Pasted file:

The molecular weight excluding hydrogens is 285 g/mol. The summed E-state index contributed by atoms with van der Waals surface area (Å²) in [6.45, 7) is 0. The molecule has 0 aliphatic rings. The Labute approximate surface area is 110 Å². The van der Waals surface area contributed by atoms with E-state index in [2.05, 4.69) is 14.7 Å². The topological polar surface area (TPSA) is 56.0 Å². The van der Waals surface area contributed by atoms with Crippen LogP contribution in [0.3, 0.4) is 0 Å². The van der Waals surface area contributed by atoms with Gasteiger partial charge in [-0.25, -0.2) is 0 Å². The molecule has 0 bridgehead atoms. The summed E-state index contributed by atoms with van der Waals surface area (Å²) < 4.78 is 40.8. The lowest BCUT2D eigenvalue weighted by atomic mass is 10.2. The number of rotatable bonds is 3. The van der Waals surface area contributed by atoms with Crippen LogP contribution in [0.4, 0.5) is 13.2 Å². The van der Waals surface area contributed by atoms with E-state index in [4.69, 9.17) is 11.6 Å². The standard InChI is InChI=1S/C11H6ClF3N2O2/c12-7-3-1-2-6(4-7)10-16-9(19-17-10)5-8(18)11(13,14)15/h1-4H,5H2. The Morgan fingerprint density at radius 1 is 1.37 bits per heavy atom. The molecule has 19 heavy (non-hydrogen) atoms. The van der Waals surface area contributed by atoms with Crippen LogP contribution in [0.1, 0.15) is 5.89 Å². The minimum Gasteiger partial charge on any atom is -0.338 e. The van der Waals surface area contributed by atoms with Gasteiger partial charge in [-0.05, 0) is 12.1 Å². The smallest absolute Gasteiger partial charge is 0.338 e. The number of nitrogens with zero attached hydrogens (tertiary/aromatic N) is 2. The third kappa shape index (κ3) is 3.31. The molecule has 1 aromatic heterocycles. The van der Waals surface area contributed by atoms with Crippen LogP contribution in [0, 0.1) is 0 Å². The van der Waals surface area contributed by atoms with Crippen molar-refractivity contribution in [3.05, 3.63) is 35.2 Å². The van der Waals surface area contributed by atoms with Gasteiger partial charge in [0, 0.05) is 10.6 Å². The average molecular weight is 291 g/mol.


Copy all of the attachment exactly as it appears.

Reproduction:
The molecular weight excluding hydrogens is 285 g/mol. The summed E-state index contributed by atoms with van der Waals surface area (Å²) in [6.45, 7) is 0. The molecule has 0 aliphatic rings. The Labute approximate surface area is 110 Å². The van der Waals surface area contributed by atoms with E-state index in [2.05, 4.69) is 14.7 Å². The topological polar surface area (TPSA) is 56.0 Å². The van der Waals surface area contributed by atoms with Crippen LogP contribution in [0.3, 0.4) is 0 Å². The van der Waals surface area contributed by atoms with Gasteiger partial charge in [-0.25, -0.2) is 0 Å². The molecule has 0 bridgehead atoms. The summed E-state index contributed by atoms with van der Waals surface area (Å²) < 4.78 is 40.8. The lowest BCUT2D eigenvalue weighted by atomic mass is 10.2. The number of rotatable bonds is 3. The van der Waals surface area contributed by atoms with Crippen LogP contribution in [0.4, 0.5) is 13.2 Å². The van der Waals surface area contributed by atoms with E-state index in [4.69, 9.17) is 11.6 Å². The standard InChI is InChI=1S/C11H6ClF3N2O2/c12-7-3-1-2-6(4-7)10-16-9(19-17-10)5-8(18)11(13,14)15/h1-4H,5H2. The Morgan fingerprint density at radius 1 is 1.37 bits per heavy atom. The molecule has 19 heavy (non-hydrogen) atoms. The van der Waals surface area contributed by atoms with Crippen LogP contribution in [0.1, 0.15) is 5.89 Å². The minimum Gasteiger partial charge on any atom is -0.338 e. The van der Waals surface area contributed by atoms with Gasteiger partial charge in [-0.05, 0) is 12.1 Å². The smallest absolute Gasteiger partial charge is 0.338 e. The number of nitrogens with zero attached hydrogens (tertiary/aromatic N) is 2. The third kappa shape index (κ3) is 3.31. The molecule has 1 aromatic heterocycles. The van der Waals surface area contributed by atoms with Crippen LogP contribution in [0, 0.1) is 0 Å². The van der Waals surface area contributed by atoms with Crippen molar-refractivity contribution in [3.05, 3.63) is 35.2 Å². The van der Waals surface area contributed by atoms with Gasteiger partial charge in [0, 0.05) is 10.6 Å². The average molecular weight is 291 g/mol.